Clergy & Laity: He says he’s suffering from burn out. Is he serious? (Simple Church) of the most important books in church literature to come out in a while is Simple Church: Returning to God’s Process for Making Disciples. It’s a quick and easy read — and very powerful. It’s premise is, well, simple: that we waste a lot of time doing things that aren’t productive. Ask less of our members but ask what’s important.

Of course, much the same principle applies to ministers. We often have them doing unproductive things — and it’s really no surprise that the church isn’t growing given how poorly our ministerial time (and member time!) is allocated.

I’ve touched on this before, but I want to expand on the concept because, I’m persuaded, one cause of minister burn out is the feeling many ministers have that they aren’t doing much good with their time. It’s hard to be motivated when you don’t think you’re time is well spent. And the same is true of our members.

You see, not only do we have a minister burn out problem, we have a member burn out problem — because we waste gobs of their time in busywork that’s not productive for furthering the Kingdom.

Example 1: Sunday night

Most smaller Churches of Christ still have Sunday night worship — which is just like Sunday morning worship except we offer communion in a back room (or in the auditorium while everyone else watches very uncomfortably). The sermons are often targeted to the core members — maybe once more through the 5 steps of salvation, just to make sure they know we still believe in that. The crowds are always much smaller, except in the most legalistic churches.

What’s the solution? Well, let’s return to First Century practice. The early church didn’t have Sunday night service for those providentially hindered. Instead, they had a love feast. And they met in homes. They sat around a table with beloved brothers and sisters in Christ, shared a meal in the name of Jesus, and grew closer together in love. And maybe sometimes they came together with the entire congregation to do it all together. That model still works today, and it works very well.

I’d move these house groups from house to house — which is what the Bible says, isn’t it? I wouldn’t burden one woman with getting the house ready week after week. I’d insist that every member take a turn hosting, because no house is too humble for the body of Christ, and no one gets a free ride.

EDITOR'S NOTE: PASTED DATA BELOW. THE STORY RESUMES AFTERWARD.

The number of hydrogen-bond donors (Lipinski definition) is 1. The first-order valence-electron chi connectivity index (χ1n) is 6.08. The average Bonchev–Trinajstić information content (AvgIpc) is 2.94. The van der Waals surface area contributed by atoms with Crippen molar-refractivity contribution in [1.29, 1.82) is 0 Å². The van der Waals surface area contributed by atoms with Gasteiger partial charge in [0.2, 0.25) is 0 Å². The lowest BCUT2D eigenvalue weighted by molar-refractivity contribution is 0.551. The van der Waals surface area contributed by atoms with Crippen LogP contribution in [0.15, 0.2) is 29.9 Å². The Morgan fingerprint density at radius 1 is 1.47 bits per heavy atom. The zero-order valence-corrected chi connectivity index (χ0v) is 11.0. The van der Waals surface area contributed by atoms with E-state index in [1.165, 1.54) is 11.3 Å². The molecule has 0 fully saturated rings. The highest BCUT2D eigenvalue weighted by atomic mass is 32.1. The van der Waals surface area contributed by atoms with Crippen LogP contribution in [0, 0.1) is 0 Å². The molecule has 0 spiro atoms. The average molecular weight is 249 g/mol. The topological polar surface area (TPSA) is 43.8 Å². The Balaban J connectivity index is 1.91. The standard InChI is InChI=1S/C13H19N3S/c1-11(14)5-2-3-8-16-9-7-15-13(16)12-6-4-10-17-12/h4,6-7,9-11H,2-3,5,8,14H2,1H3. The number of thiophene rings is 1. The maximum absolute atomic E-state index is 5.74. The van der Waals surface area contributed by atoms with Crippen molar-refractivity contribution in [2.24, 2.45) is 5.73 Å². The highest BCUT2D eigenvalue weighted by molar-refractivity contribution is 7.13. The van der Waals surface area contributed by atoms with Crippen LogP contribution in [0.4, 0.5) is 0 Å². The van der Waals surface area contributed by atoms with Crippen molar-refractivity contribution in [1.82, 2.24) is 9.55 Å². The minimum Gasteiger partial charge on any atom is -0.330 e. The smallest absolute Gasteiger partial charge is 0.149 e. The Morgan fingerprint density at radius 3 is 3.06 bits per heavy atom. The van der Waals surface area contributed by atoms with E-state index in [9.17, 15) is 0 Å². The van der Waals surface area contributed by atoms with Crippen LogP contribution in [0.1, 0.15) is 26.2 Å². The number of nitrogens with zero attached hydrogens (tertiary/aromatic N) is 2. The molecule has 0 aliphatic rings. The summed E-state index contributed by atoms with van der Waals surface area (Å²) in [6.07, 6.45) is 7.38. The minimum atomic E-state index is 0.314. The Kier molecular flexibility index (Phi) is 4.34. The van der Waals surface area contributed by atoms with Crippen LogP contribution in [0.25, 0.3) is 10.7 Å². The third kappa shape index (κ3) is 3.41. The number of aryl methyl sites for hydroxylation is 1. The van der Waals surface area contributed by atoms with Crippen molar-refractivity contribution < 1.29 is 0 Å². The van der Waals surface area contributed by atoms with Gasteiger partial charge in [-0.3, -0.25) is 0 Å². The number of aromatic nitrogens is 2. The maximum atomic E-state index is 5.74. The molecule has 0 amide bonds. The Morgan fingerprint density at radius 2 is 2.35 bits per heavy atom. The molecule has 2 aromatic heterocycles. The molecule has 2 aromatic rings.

And I’d let the group decide when to meet. There’s no need for all groups to meet at the same time.

If a member couldn’t make church in the morning, they can take communion with their small group — and the group can all take communion together, with the meal. It might actually be a more powerful event celebrated in a house this way.

Some time, you might dedicate a night to the persecuted church around the world. You might draw the blinds, turn down the lights, and imagine what it was like in Rome right after Nero began persecuting Christians.

Example 2: Shut ins

Our shut in members are some of my favorite people. Many spent many years in dedicated service to Jesus before losing their health. We should visit them. But I don’t think the preacher should visit them — at least not on a regular basis. This is a service the church ought to provide through its members. I don’t even think this is necessarily the work of the elders. I think it should be the work of the friends and former Sunday class of the shut ins. Why on earth do we hire someone with a Masters of Divinity to visit our friends for us? It’s just wrong.

Example 3: Hospital visits

I’ve been in the hospital. I’ve never found it a very dignified setting. And I’m usually not feeling very well. I don’t mind the visitors, but often I can’t even remember them.

Now, it’s essential to have friends around before, during, and after a risky surgery or when bad news is a possibility. The church should be there, but it shouldn’t be necessary for the preacher himself to visit for every tonsilectomy. I understand that the prayer of a righteous man avails much, but I would hope the preacher’s not the only righteous person in the congregation.

I’m not so much against preacher visits as I am the notion that a member has been disrespected if the preacher doesn’t visit. Grow up. I’ve been there. I’m not the person the preacher should be most concerned with. The mere fact that you are sick doesn’t mean the preacher has to visit you. That’s why we have friends. And small groups. And fellow class members. The congregation’s love for you is not personified in the preacher. It’s found in the congregation — or not at all.

Better ideas

A small church of 60 has hired a preacher, and his salary and the building payments pretty much eat up the budget. The church has no elders, and not much teaching talent. The preacher preaches 2 sermons and teaches 2 classes a week. No one else is gifted to teach or preach.